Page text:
As part of its new reporting format, NPD omitted hardware sales figures from its September US game sales report yesterday. Microsoft had no such compunction, however, proclaiming loudly that the Xbox 360 was the top console for the month, selling 484,000 units.
As part of an investors' note today, Wedbush analysts Michael Pachter and Edward Woo revealed monthly sales for the PlayStation 3 and Wii. The former sold 312,000 units during the month, beating expectations, but was still down 37 percent year-over-year because of brisk post-price-drop sales in September 2009. Pachter pegged the better-than-expected sales on the release of the new 160GB model and the launch of PlayStation Move motion-sensing system.
The Wii, however, fared far worse, being beat by both the 360 and the PS3. "The Wii continues to struggle due to gamer fatigue and a lack of high-profile releases," summarized Wedbush's report. "The era of standard definition gaming is rapidly coming to an end, and Nintendo may have missed the opportunity to revitalize its large installed base of consumers by offering them an HD version of the Wii before Sony and Microsoft encroach with motion control schemes of their own."
Pacific Crest Securities' Evan Wilson also believes the Wii's best days are behind it. In his note, he said that, "September's data is another reminder that the Wii is well past its peak in the United States. It is also clear that the peak it set was high enough that it will present a nearly impossible comparison for the gaming industry for the foreseeable future. And, now Nintendo's partners are walking away from it. By our calculation, 26 percent fewer Wii games have been published this year. This does not mean that the Wii is finished selling units, but it does mean that this time, it wasn't different, and we are once again on the tail of a cycle."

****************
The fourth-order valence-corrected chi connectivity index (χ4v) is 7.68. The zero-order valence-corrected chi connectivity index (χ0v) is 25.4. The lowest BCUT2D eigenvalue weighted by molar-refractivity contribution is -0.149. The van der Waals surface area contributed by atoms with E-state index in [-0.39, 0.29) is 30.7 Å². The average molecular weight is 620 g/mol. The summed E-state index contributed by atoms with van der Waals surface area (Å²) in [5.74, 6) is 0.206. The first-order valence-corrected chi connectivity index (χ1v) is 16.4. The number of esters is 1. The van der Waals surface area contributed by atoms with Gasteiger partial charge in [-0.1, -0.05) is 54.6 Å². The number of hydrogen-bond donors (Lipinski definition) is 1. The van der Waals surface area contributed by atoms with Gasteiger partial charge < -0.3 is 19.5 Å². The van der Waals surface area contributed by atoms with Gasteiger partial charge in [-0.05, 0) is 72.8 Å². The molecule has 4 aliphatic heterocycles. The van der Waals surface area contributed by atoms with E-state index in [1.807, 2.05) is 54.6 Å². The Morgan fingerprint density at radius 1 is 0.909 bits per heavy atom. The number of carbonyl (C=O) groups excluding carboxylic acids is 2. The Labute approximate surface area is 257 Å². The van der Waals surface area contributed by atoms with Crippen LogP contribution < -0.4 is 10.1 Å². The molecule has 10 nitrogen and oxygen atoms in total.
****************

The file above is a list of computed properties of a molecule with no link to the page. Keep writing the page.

The Wedbush report also predicted iPod Touch and iPhone sales will be "cannibalizing" the handheld market until the launch of the Nintendo 3DS next March, when he expects the Mario Factory's fortunes to rebound.
On the software front, Wedbush reported both Wii and DS software sales sank 38 percent in September, the former because of the inclusion of Wii Sports Resort and Wii Sports with every new Wii purchase. The report also called out year-to-date declines in Wii software sales (down 24 percent by $385 million-plus) and DS software sales (down 10 percent by $90 million).